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Good time to buy dividend growers, says stock strategist

by Wayne Cheveldayoff, 2006-08-24

A buying opportunity may have emerged for dividend-paying stocks, says UBS Securities Canada Inc. strategist George Vasic.

Rising bond yields have recently restrained their performance but even with this dampening effect, stocks with rising dividends have easily outperformed the market over the past 10 years and have a much better reward-to-risk ratio than the market as a whole, he says.

Mr. Vasic in an early August report focused on the companies among the 60 largest TSX stocks that consistently grow their dividends.

“Big-cap dividend growers have continued to be an excellent long-run investment; they kept up with the resource-led TSX rally of the last four years, clearly outperformed during the tech bust (as would be expected), and overall kept up with the tech-led market when viewed from 1995 to 2000 (though not with the most frenzied 24 months from 1998 to 2000).

“Specifically, we identified nine (mostly financial) stocks with an impeccable record of dividend growth, as well as another six consumer/industrial stocks with lower yield but solid long-term dividend growth.

“We find that the mostly financial stocks have led the pack, posting annualized gains of 17.8 per cent versus 10 per cent for the TSX 60 since 1995, even before allowing for their higher yield.”

This group includes Bank of Montreal, Bank of Nova Scotia, CIBC, Enbridge, Manulife Financial, National Bank of Canada, Royal Bank, Sun Life Financial and Toronto-Dominion Bank.

Mr. Vasic also found that the 13.4-per-cent average annual rise in the stocks of a group of consumer/industrial dividend growers also significantly outpaced the TSX 60. The consumer/industrial group includes CNR, Imperial Oil, Loblaw, Magna International, Thomson and George Weston.

A group of three higher-yielding stocks, including BCE, Transalta and TransCanada Pipeline, produced average annual gains of 9.8 per cent from 1995 to the present, basically even with the TSX 60.

Mr. Vasic points out that the relatively good performance of the three groups came with volatilities that were comparable to the market, meaning that a higher risk of fluctuations wasn’t associated with the higher return produced by the dividend growers.

Furthermore, in the recent period of rising bond yields, the dividend-growers simply experienced a dampening of their growth trajectory rather than actual share-price declines as some investors feared.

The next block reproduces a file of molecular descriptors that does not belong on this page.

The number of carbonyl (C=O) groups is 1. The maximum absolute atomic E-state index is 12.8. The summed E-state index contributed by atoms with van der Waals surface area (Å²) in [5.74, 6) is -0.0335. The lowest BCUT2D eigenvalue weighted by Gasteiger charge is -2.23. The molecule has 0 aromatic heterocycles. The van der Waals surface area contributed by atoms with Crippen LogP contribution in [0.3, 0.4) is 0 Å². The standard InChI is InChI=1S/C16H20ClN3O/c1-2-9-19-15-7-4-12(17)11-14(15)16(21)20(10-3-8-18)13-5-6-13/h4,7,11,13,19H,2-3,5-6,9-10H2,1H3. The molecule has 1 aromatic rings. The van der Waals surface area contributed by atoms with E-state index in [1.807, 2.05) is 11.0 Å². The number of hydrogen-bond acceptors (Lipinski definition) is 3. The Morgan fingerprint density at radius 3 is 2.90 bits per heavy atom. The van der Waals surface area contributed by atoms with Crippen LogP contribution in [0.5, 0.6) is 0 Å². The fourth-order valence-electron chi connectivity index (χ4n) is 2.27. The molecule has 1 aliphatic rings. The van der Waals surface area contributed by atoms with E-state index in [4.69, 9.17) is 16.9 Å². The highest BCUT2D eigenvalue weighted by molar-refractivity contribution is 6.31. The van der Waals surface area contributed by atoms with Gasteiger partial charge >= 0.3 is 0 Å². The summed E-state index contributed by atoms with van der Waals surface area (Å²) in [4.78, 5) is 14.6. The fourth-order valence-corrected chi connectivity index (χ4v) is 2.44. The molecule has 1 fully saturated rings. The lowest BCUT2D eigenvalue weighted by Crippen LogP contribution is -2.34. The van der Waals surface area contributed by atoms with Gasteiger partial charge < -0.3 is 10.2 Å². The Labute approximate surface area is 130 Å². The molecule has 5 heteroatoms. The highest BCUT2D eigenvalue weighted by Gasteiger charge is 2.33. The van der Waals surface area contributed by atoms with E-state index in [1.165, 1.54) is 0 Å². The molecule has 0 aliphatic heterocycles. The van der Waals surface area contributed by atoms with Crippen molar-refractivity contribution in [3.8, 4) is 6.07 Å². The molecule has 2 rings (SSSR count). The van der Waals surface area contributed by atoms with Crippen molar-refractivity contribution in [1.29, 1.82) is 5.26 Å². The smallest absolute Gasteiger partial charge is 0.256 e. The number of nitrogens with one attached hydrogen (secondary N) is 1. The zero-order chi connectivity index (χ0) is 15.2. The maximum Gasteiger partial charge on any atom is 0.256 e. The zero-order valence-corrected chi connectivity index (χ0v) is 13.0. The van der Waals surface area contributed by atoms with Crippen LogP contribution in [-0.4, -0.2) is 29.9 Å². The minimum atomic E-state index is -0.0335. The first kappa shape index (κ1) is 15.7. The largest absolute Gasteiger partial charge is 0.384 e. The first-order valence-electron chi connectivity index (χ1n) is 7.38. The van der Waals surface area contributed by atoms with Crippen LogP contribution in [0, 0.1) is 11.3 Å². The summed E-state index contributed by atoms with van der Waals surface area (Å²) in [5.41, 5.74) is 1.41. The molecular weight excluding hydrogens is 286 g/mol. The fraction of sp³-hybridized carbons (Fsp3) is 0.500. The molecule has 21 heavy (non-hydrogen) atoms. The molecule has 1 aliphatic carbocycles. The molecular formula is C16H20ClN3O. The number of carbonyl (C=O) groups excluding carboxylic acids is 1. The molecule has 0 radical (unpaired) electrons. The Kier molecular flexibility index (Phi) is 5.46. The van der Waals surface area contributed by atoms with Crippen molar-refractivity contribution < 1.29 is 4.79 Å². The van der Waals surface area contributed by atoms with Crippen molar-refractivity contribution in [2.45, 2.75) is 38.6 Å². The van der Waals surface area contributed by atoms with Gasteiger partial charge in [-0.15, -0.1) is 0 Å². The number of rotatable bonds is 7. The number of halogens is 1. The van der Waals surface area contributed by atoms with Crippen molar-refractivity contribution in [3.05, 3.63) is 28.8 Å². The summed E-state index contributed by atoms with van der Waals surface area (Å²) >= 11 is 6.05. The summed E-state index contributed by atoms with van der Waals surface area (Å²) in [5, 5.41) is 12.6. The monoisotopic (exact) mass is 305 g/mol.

Overall, according to the UBS report, dividend growers don’t always decline when bond yields rise (although they have in some periods in the past), they do reasonably well during lackluster markets and they do very well when the market rallies.

“The bottom line has been long-run outperformance with similar levels of volatility – thus a much better reward-to-risk ratio than the market as a whole.”

In the near future, for the top-performing mostly financial group, “dividend growth is apt to slow, since part of the recent strength (notably among the banks) has been to raise payout ratios. Nevertheless, a 5-to-7-per-cent dividend growth rate (in line with earnings) looks reasonable, and coupled with the (approximate) 3-per-cent yields, makes for a very attractive 8-to-10-per-cent long-run return potential.”

In this group, average annual dividend growth rates in the period 2000 to 2006 have ranged from 10.4 per cent for Enbridge to 23.5 per cent for Manulife Financial, with Bank of Montreal recording 14.8 per cent, Bank of Nova Scotia 20.5 per cent, CIBC 13.7 per cent, National Bank of Canada 17.6 per cent, Royal Bank of Canada 16.7 per cent, Sun Life Financial 14.8 per cent and Toronto-Dominion Bank 11.4 per cent. Dividend yields in this group range from 1.9 per cent to 3.6 per cent.

In the consumer/industrial group, CNR recorded an average annual dividend growth rate for the same period of 18.6 per cent, Imperial Oil 3.5 per cent, Loblaw 15.7 per cent, Magna International 3.5 per cent, Thomson 4.1 per cent and George Weston 12.8 per cent. Dividend yields in this group range from 0.8 per cent to 2.2 per cent.

In the higher-yielding group, BCE’s dividend grew by an average annual rate of only 1 per cent from 2000 to 2006, TransCanada 8.1 per cent and Transalta showed no growth at all. BCE has a dividend yield of 5.5 per cent, TransCanada 3.7 per cent and Transalta 4.2 per cent.

Wayne Cheveldayoff is a former investment advisor and professional financial planner. He is currently specializing in financial communications and investor relations at Wertheim + Co. in Toronto. His columns are archived at and he can be contacted at

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©2006 Wayne Cheveldayoff